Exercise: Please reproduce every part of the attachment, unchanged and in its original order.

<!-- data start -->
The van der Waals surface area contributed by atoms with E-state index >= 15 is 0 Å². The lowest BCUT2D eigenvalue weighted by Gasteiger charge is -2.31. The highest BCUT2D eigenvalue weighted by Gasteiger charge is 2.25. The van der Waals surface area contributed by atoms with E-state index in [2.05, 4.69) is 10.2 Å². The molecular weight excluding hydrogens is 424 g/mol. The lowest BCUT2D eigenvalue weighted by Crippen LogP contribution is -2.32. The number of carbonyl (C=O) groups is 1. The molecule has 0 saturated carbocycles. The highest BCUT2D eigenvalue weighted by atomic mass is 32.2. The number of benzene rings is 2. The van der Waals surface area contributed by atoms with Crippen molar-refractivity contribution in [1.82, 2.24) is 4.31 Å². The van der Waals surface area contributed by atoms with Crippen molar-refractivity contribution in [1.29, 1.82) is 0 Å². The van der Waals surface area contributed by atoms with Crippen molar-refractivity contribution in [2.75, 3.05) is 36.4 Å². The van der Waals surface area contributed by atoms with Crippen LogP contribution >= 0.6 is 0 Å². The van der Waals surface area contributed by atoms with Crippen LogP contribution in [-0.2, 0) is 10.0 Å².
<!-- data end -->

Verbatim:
The van der Waals surface area contributed by atoms with E-state index >= 15 is 0 Å². The lowest BCUT2D eigenvalue weighted by Gasteiger charge is -2.31. The highest BCUT2D eigenvalue weighted by Gasteiger charge is 2.25. The van der Waals surface area contributed by atoms with E-state index in [2.05, 4.69) is 10.2 Å². The molecular weight excluding hydrogens is 424 g/mol. The lowest BCUT2D eigenvalue weighted by Crippen LogP contribution is -2.32. The number of carbonyl (C=O) groups is 1. The molecule has 0 saturated carbocycles. The highest BCUT2D eigenvalue weighted by atomic mass is 32.2. The number of benzene rings is 2. The van der Waals surface area contributed by atoms with Crippen molar-refractivity contribution in [1.82, 2.24) is 4.31 Å². The van der Waals surface area contributed by atoms with Crippen molar-refractivity contribution in [1.29, 1.82) is 0 Å². The van der Waals surface area contributed by atoms with Crippen molar-refractivity contribution in [2.75, 3.05) is 36.4 Å². The van der Waals surface area contributed by atoms with Crippen LogP contribution >= 0.6 is 0 Å². The van der Waals surface area contributed by atoms with Crippen LogP contribution in [-0.2, 0) is 10.0 Å².